The Saxons or the Saxons of Transylvania (German phrase Siebenbürger Sachsen, colloquially Sachsen, in Saxon Soxen dialect) are a population of German ethnic origin, established in the South and North-East of Transylvania in the mid-12th century. The colonisation of the Saxons of Transylvania was initiated by Géza II King of Hungary (1141-1162), because of economic and military reasons. For several decades, the main charge of German colonists was to defence the border of the Hungarian Kingdom at the South of Transylvania, the process of German colonisation in Transylvania continuing until the 14th century. The origin of the inhabitants’ name following the colonisation of Transylvania by German colonists whose main provenance was Rhineland Palatinate, is controversial and still unelucidated by the researchers, because a relatively small number of the colonists were of Saxon origin, noticing that paradoxically, the name of “Saxons” was taken by themselves in the 14th century. The first documentary mentions of the 12th century and of the beginning of the 13th century refer to „Flandrenses”, „Saxones” and “Teutons”. The documents of the papal archives of the same period prefer the name of “Teutons”, and the Arpadian documents name them “Saxones”. The name of “Saxons” (Saxones) given to colonists is documentarily attested only in 1206, when Andrew II King of Hungary (1205-1235) conferred privileges to Saxons (in Latin primi hospites regni) of Cricău (Krakau), Ighiu (Krapundorf) and Romos (Rumes) and ensured them an own legal status. Since the royal chancellery inculcated the name of “Saxon”, the Germans of Transylvania were names unitarily Saxons. At the beginnings of colonisation, the name of “Saxons” was given to poor mineworkers and to convicted persons of Saxony, the language spoken by the Saxons being named, in Saxon dialect saksesch (in German sächsisch) quite recently, while the villagers themselves used to designate their way of speaking as cadetsch (in German deutch), so German, while literary German (in German hochdeutsch) was designated in Saxon dialect as muëseresch, i.e. the “language of Austrian soldiers”, who were considered foreigners.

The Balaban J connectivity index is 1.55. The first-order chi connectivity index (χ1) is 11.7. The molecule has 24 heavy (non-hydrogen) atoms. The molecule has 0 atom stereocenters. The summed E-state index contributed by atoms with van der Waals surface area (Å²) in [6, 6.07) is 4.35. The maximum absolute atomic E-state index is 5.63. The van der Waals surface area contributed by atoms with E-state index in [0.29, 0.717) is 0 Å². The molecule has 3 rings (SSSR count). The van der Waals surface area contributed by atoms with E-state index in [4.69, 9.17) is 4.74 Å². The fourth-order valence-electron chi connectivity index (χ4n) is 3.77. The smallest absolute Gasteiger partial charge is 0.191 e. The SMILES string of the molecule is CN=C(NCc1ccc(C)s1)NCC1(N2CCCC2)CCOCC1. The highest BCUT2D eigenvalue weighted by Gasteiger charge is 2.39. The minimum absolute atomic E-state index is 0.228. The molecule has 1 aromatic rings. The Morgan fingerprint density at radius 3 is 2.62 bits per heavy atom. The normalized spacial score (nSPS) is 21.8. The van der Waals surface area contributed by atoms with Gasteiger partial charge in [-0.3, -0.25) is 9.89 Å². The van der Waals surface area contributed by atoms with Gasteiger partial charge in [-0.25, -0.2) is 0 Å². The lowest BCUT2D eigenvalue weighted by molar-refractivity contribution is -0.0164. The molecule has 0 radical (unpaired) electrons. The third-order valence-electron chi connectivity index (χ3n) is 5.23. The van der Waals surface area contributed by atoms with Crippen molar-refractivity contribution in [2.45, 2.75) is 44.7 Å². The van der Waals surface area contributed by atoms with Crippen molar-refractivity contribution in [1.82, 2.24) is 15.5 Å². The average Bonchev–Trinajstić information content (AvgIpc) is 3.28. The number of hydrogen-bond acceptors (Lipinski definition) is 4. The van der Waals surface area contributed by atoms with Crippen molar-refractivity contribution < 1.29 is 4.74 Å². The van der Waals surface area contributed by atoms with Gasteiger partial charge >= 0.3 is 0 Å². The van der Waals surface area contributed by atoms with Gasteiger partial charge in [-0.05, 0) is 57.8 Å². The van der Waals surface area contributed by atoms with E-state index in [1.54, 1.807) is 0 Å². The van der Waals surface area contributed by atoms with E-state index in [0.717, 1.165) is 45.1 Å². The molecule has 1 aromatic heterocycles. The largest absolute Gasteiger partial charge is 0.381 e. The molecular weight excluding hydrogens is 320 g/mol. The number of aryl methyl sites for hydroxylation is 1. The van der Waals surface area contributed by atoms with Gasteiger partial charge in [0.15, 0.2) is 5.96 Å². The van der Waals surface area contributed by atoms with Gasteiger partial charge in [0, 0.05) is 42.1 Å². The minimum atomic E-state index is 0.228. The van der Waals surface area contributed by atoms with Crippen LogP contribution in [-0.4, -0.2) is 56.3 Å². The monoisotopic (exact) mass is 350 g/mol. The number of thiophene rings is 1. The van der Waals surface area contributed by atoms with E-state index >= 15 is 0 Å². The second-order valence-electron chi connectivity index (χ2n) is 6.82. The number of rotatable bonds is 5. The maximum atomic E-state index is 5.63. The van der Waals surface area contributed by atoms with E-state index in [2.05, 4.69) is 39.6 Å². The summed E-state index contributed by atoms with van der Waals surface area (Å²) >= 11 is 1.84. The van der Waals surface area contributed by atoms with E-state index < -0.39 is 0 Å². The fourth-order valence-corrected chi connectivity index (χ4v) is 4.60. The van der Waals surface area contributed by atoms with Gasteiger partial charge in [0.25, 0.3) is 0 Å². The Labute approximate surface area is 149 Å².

The first German colonists (Frankish, Wallonian and Flemish) – came from the territories of the basins of rivers Rhine and Moselle. Apart from the Magyar crown, an important role in the process of German colonisation at the south of Transylvania was played by The Teutonic Order, the Cistercian monastery Igriş of Banat, as well as the Cistercian abbey Cârţa of Ţara Făgăraşului, the territory of the south of Transylvania colonised by Germans having a surface of about 30,000 sq km. From the territorial and administrative point of view, the territories inhabited by the Saxons were organised in the County of Sibiu or Sibiu Province. Later, during the first half of the 14th century, during the reign of the Angevin king Charles Robert of Hungary, the Saxons were organised in Saxon Chairs which will become later – the Medieval fortified citadels and churches of Transylvania, the Saxons being self-governed, organised in a large administrative unit named Königsboden.